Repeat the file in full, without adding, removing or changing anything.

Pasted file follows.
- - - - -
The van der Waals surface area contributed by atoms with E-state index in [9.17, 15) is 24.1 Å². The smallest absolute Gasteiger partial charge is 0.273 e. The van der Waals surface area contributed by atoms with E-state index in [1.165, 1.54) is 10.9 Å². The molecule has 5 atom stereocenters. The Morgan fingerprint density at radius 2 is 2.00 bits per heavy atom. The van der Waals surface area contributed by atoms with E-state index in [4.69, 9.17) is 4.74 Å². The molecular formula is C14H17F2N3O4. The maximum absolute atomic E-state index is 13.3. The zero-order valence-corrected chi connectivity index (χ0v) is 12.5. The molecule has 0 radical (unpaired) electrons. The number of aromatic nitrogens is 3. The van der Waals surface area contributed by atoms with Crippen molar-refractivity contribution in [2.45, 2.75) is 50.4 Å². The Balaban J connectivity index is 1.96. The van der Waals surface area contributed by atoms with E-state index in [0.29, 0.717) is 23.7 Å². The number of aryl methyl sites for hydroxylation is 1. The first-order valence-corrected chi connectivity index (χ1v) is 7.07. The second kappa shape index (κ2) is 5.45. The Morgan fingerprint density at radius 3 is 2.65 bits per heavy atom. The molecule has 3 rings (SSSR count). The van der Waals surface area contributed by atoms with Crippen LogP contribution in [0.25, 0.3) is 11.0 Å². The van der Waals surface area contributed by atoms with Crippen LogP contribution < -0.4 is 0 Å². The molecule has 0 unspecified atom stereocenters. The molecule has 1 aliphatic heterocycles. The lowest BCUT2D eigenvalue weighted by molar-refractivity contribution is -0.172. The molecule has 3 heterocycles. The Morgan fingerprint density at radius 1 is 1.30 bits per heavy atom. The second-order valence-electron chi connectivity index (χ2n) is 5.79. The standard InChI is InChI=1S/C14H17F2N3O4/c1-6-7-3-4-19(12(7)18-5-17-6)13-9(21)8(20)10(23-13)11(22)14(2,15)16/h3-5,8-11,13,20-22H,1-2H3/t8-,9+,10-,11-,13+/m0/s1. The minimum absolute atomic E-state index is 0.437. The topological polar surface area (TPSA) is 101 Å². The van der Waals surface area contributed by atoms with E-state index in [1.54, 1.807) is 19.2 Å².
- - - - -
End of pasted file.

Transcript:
The van der Waals surface area contributed by atoms with E-state index in [9.17, 15) is 24.1 Å². The smallest absolute Gasteiger partial charge is 0.273 e. The van der Waals surface area contributed by atoms with E-state index in [1.165, 1.54) is 10.9 Å². The molecule has 5 atom stereocenters. The Morgan fingerprint density at radius 2 is 2.00 bits per heavy atom. The van der Waals surface area contributed by atoms with E-state index in [4.69, 9.17) is 4.74 Å². The molecular formula is C14H17F2N3O4. The maximum absolute atomic E-state index is 13.3. The zero-order valence-corrected chi connectivity index (χ0v) is 12.5. The molecule has 0 radical (unpaired) electrons. The number of aromatic nitrogens is 3. The van der Waals surface area contributed by atoms with Crippen molar-refractivity contribution in [2.45, 2.75) is 50.4 Å². The Balaban J connectivity index is 1.96. The van der Waals surface area contributed by atoms with E-state index in [0.29, 0.717) is 23.7 Å². The number of aryl methyl sites for hydroxylation is 1. The first-order valence-corrected chi connectivity index (χ1v) is 7.07. The second kappa shape index (κ2) is 5.45. The Morgan fingerprint density at radius 3 is 2.65 bits per heavy atom. The molecule has 3 rings (SSSR count). The van der Waals surface area contributed by atoms with Crippen LogP contribution in [0.25, 0.3) is 11.0 Å². The van der Waals surface area contributed by atoms with Crippen LogP contribution < -0.4 is 0 Å². The molecule has 0 unspecified atom stereocenters. The molecule has 1 aliphatic heterocycles. The lowest BCUT2D eigenvalue weighted by molar-refractivity contribution is -0.172. The molecule has 3 heterocycles. The Morgan fingerprint density at radius 1 is 1.30 bits per heavy atom. The second-order valence-electron chi connectivity index (χ2n) is 5.79. The standard InChI is InChI=1S/C14H17F2N3O4/c1-6-7-3-4-19(12(7)18-5-17-6)13-9(21)8(20)10(23-13)11(22)14(2,15)16/h3-5,8-11,13,20-22H,1-2H3/t8-,9+,10-,11-,13+/m0/s1. The minimum absolute atomic E-state index is 0.437. The topological polar surface area (TPSA) is 101 Å². The van der Waals surface area contributed by atoms with E-state index in [1.54, 1.807) is 19.2 Å².